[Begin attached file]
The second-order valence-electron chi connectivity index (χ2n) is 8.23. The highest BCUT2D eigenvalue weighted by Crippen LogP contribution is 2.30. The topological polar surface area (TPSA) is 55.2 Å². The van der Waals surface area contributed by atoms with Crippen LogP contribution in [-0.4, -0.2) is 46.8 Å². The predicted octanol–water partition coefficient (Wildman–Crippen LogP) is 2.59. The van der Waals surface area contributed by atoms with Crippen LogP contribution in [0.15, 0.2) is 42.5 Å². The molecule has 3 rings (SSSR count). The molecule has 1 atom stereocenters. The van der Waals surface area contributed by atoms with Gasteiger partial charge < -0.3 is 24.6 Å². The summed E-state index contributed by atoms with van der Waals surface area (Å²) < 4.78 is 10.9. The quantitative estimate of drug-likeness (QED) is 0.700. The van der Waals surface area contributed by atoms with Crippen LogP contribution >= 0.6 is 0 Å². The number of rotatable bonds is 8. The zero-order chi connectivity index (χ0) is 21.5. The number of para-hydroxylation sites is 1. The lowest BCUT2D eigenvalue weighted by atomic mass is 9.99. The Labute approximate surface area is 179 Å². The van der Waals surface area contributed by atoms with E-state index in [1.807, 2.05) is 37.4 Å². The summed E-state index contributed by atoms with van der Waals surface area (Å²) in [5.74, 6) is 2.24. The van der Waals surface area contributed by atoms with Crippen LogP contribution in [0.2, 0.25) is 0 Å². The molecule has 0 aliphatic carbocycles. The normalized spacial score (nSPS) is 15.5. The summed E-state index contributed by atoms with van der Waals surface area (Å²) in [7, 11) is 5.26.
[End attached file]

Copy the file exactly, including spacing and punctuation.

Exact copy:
The second-order valence-electron chi connectivity index (χ2n) is 8.23. The highest BCUT2D eigenvalue weighted by Crippen LogP contribution is 2.30. The topological polar surface area (TPSA) is 55.2 Å². The van der Waals surface area contributed by atoms with Crippen LogP contribution in [-0.4, -0.2) is 46.8 Å². The predicted octanol–water partition coefficient (Wildman–Crippen LogP) is 2.59. The van der Waals surface area contributed by atoms with Crippen LogP contribution in [0.15, 0.2) is 42.5 Å². The molecule has 3 rings (SSSR count). The molecule has 1 atom stereocenters. The van der Waals surface area contributed by atoms with Gasteiger partial charge < -0.3 is 24.6 Å². The summed E-state index contributed by atoms with van der Waals surface area (Å²) < 4.78 is 10.9. The quantitative estimate of drug-likeness (QED) is 0.700. The van der Waals surface area contributed by atoms with Crippen LogP contribution >= 0.6 is 0 Å². The number of rotatable bonds is 8. The zero-order chi connectivity index (χ0) is 21.5. The number of para-hydroxylation sites is 1. The lowest BCUT2D eigenvalue weighted by atomic mass is 9.99. The Labute approximate surface area is 179 Å². The van der Waals surface area contributed by atoms with E-state index in [1.807, 2.05) is 37.4 Å². The summed E-state index contributed by atoms with van der Waals surface area (Å²) in [5.74, 6) is 2.24. The van der Waals surface area contributed by atoms with Crippen LogP contribution in [0.2, 0.25) is 0 Å². The molecule has 0 aliphatic carbocycles. The normalized spacial score (nSPS) is 15.5. The summed E-state index contributed by atoms with van der Waals surface area (Å²) in [7, 11) is 5.26.